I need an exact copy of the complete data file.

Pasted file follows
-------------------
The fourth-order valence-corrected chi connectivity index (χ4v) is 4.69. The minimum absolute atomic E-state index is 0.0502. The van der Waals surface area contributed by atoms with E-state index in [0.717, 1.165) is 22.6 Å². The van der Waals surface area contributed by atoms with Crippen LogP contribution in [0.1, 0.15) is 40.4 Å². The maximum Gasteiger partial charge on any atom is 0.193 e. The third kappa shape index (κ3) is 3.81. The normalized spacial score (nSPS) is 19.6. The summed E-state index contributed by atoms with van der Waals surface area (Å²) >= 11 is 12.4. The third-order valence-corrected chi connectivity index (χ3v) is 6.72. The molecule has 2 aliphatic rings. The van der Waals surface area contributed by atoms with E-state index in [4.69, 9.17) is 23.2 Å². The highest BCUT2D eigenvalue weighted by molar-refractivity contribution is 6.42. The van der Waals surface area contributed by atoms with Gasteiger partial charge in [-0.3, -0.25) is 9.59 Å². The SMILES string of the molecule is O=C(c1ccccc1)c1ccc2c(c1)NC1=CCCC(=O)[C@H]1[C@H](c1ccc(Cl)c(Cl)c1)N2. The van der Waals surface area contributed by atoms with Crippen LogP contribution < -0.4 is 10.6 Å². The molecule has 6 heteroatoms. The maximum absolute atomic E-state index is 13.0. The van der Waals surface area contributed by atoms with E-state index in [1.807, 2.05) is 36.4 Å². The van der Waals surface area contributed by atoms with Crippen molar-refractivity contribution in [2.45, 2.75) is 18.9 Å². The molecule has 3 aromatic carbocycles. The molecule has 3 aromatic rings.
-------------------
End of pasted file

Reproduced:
The fourth-order valence-corrected chi connectivity index (χ4v) is 4.69. The minimum absolute atomic E-state index is 0.0502. The van der Waals surface area contributed by atoms with E-state index in [0.717, 1.165) is 22.6 Å². The van der Waals surface area contributed by atoms with Crippen LogP contribution in [0.1, 0.15) is 40.4 Å². The maximum Gasteiger partial charge on any atom is 0.193 e. The third kappa shape index (κ3) is 3.81. The normalized spacial score (nSPS) is 19.6. The summed E-state index contributed by atoms with van der Waals surface area (Å²) >= 11 is 12.4. The third-order valence-corrected chi connectivity index (χ3v) is 6.72. The molecule has 2 aliphatic rings. The van der Waals surface area contributed by atoms with E-state index in [4.69, 9.17) is 23.2 Å². The highest BCUT2D eigenvalue weighted by molar-refractivity contribution is 6.42. The van der Waals surface area contributed by atoms with Gasteiger partial charge in [-0.3, -0.25) is 9.59 Å². The SMILES string of the molecule is O=C(c1ccccc1)c1ccc2c(c1)NC1=CCCC(=O)[C@H]1[C@H](c1ccc(Cl)c(Cl)c1)N2. The van der Waals surface area contributed by atoms with Crippen LogP contribution < -0.4 is 10.6 Å². The molecule has 6 heteroatoms. The maximum absolute atomic E-state index is 13.0. The van der Waals surface area contributed by atoms with E-state index in [1.807, 2.05) is 36.4 Å². The van der Waals surface area contributed by atoms with Crippen molar-refractivity contribution in [2.45, 2.75) is 18.9 Å². The molecule has 3 aromatic carbocycles. The molecule has 3 aromatic rings.